I am an insatiable fan of public radio. But whenever my daily commute gets hairy—and I live in Chicago, where potholes swallow cars and lane markers disappear faster than self-respect at a bottomless mimosa brunch—I instinctively turn the radio off.
Distracted driving isn’t just about station-surfing or texting or wearing Google Glass. Conversation—speaking and listening—can be distracting. We have a limited supply of cognitive resources like attention, research tells us. If we expend some on Terry Gross interviewing our favorite author, we’ll have less to work with as we merge across four lanes of traffic.
But does it matter just what we listen to? A team of researchers, led by Benjamin Bergen at the University of California, San Diego, has recently asserted that some topics—and not particularly anger-inducing or shocking ones—may especially interfere with our ability to drive.
According to one increasingly popular theory, we process language by mentally simulating the events being described. Talking about kicking a ball requires us to activate parts of the brain required to kick a ball; ditto for comprehending the ball’s trajectory. With this theory in mind, the researchers hypothesized that conversing about topics that employ our perceptual or motor systems—specifically, how things look, sound, or are performed—may interfere with our ability to look, listen, and drive.
In their study, participants sat behind the wheel of a driving simulator, asked to stay “a safe stopping distance”—approximately 40 meters—behind the car in front of them.
While driving, they also responded to true-false sentences. Some were the abstract, factual trivia you would expect: The capital of North Dakota is Bismarck or Entomologists are scientists who primarily study insects. But others involved performing detailed actions: To open a jar, you turn the lid counterclockwise or To balance on a soccer ball, you rotate your ankles inward. A third set involved visualizing objects: The letters on a stop sign are white or A postage stamp is bigger than a tea bag. Finally, to serve as a control, sometimes participants were simply told, Say the word “true” or Say the word “false.”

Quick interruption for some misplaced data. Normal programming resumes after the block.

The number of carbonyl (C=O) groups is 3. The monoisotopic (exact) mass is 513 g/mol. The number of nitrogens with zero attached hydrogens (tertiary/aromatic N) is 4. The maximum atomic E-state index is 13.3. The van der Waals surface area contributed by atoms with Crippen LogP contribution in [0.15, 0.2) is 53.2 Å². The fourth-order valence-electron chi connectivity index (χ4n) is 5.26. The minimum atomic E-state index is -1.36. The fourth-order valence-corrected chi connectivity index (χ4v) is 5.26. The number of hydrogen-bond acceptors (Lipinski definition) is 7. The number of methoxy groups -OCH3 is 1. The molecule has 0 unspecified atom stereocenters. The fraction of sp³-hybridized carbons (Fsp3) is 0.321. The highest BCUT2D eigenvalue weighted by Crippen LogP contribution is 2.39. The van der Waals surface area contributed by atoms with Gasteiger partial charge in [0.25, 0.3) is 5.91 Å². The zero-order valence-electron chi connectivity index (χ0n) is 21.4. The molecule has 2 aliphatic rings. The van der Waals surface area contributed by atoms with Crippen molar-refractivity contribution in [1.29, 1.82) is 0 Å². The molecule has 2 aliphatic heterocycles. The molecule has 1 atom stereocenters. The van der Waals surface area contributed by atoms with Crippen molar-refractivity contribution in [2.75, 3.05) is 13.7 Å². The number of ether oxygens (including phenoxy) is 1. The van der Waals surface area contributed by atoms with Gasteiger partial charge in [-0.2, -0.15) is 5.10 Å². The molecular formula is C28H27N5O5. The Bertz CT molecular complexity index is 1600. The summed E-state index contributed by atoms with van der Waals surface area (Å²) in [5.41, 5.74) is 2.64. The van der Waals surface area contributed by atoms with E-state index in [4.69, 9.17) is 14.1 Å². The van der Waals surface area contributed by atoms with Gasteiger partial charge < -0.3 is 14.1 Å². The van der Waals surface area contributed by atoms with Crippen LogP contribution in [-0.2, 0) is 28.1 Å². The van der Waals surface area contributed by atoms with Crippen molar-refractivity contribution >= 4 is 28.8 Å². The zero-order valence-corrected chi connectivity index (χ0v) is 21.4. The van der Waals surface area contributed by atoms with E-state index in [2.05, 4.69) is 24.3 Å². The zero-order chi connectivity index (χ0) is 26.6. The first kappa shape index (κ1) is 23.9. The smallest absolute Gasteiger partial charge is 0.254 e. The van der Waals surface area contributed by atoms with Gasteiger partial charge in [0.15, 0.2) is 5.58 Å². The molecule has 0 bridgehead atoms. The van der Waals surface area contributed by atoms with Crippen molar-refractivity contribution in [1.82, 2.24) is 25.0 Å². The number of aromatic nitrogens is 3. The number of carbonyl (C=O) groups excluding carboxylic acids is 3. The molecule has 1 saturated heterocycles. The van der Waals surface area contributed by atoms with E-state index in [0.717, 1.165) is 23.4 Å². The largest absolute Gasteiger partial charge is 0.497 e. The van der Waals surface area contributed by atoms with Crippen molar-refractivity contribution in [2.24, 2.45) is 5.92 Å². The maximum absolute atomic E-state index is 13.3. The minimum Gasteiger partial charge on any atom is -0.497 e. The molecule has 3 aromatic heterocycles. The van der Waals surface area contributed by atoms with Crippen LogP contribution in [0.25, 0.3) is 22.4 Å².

The lead vehicle was programmed to brake during some of these sentences, allowing researchers to measure how long it took participants to themselves brake, as well as how closely their following distance hewed to 40 meters. They found that, for all three of the sentence types, participants were slower to brake—by about three quarters of a second—than in the control condition. This is no surprise. Interestingly, however, differences within the three sentence conditions emerged when researchers looked at how well participants maintained the following distance. Sentences involving actions or visualizations—sentences predicted to interfere with the motor and visual skills necessary for driving—produced longer and more variable following distances. The researchers argue, “By contrast with braking at the sight of brake lights, maintaining a specific following distance is a higher order task, which requires heavier use of higher level visual and motor memory and planning.” That is, though any sort of language might impair something as basic as reaction time while driving, language that requires us to simulate seeing or hearing or doing disproportionately affects more complex parts of driving.
The researchers’ story is not airtight: participants were no better at maintaining the 40-meter following distance in the abstract trivia condition than in the control condition, which seems odd to me. Also, although the study controlled for the difficulty of the sentences, it did not control for their interestingness. Perhaps it was the novelty of the perceptual and motor sentences (and to my mind, balancing on a soccer ball is vastly more interesting than the capital of North Dakota) that distracted the drivers. But on the whole, the study tells me what I know already: my love of public radio would be best served by abandoning the harrowing roadways and commuting to work on the El.
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